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Dr. Gail Gross Headshot

Losing Our Way in Mental Health: Lessons From the Navy Yard Shooting

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Aaron Alexis, the 34-year-old civilian navy contractor, who allegedly killed 13 people on Monday, September 16, did not live in a vacuum. Alexis had a past history and a record:

  • In August of this year he complained to the police that he was hearing voices coming from his hotel ceiling and walls, as well as vibrations in his body placed there by microwaves. The police officers were alerted to this account and they reported the incident to the U.S. Navy.
  • He had a record of violence with the Navy, including an anger blackout in which he shot out a construction worker's tires in 2004.
  • He also had a police history of shooting at the ceiling of his hotel room.
  • His father is quoted as saying he had post-traumatic stress disorder, which included anger management problems.
  • Not long ago, he went to the Veterans' hospital asking for treatment for mental issues.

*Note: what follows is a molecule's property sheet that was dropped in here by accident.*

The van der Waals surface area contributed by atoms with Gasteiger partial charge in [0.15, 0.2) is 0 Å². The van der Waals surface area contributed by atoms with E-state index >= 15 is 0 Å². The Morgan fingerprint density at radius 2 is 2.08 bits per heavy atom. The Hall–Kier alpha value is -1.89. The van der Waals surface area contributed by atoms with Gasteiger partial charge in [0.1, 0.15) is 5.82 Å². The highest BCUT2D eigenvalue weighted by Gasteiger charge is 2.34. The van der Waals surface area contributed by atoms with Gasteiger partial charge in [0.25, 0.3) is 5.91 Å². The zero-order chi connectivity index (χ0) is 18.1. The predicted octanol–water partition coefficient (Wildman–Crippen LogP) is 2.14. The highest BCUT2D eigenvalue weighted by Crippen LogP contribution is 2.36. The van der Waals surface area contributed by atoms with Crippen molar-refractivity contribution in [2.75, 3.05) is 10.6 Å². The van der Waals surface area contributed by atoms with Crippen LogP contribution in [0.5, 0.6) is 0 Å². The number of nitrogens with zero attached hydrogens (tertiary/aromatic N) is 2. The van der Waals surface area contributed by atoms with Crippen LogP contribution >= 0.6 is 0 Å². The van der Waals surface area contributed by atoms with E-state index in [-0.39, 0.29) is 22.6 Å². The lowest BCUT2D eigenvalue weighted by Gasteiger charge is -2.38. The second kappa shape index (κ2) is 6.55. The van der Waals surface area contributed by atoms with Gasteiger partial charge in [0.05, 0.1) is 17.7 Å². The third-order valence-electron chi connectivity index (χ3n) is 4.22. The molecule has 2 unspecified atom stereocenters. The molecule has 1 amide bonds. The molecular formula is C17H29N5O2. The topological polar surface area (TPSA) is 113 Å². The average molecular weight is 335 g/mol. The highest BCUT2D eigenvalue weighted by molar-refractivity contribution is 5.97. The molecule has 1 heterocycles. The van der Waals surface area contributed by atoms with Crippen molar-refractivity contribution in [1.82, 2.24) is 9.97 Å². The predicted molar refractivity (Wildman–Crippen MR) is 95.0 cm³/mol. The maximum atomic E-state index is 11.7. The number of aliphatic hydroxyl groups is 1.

The reports show he had a pattern of aggressive reaction to criticism from Navy authorities, a pattern of dangerous behavior, and those should have been red flags as pre-attack indicators. Nevertheless, he had access and security clearance to the Navy yard in Washington. As with other shooters, whether in the public domain, school, courtroom, business or a Navy yard, Alexis is one of many who have telegraphed to all who would listen that he was in trouble.

This speaks to the mental health issues we have in this country. A large population of the homeless are the mentally ill that used to be in mental institutions before those institutions became obsolete. Mental illness strikes an uncomfortable chord in our country. If a person has cancer or heart disease we treat them with support, caring and compassion. But, if a person has mental illness, we often, as a culture, turn away... though, if treated, many of these illnesses of the brain, can be helped or cured.

Mental illness is reaching a critical mass and we are seeing it played out in the field of gun issues. But before we can address weapons we have to address the mental health and treatment of the shooter.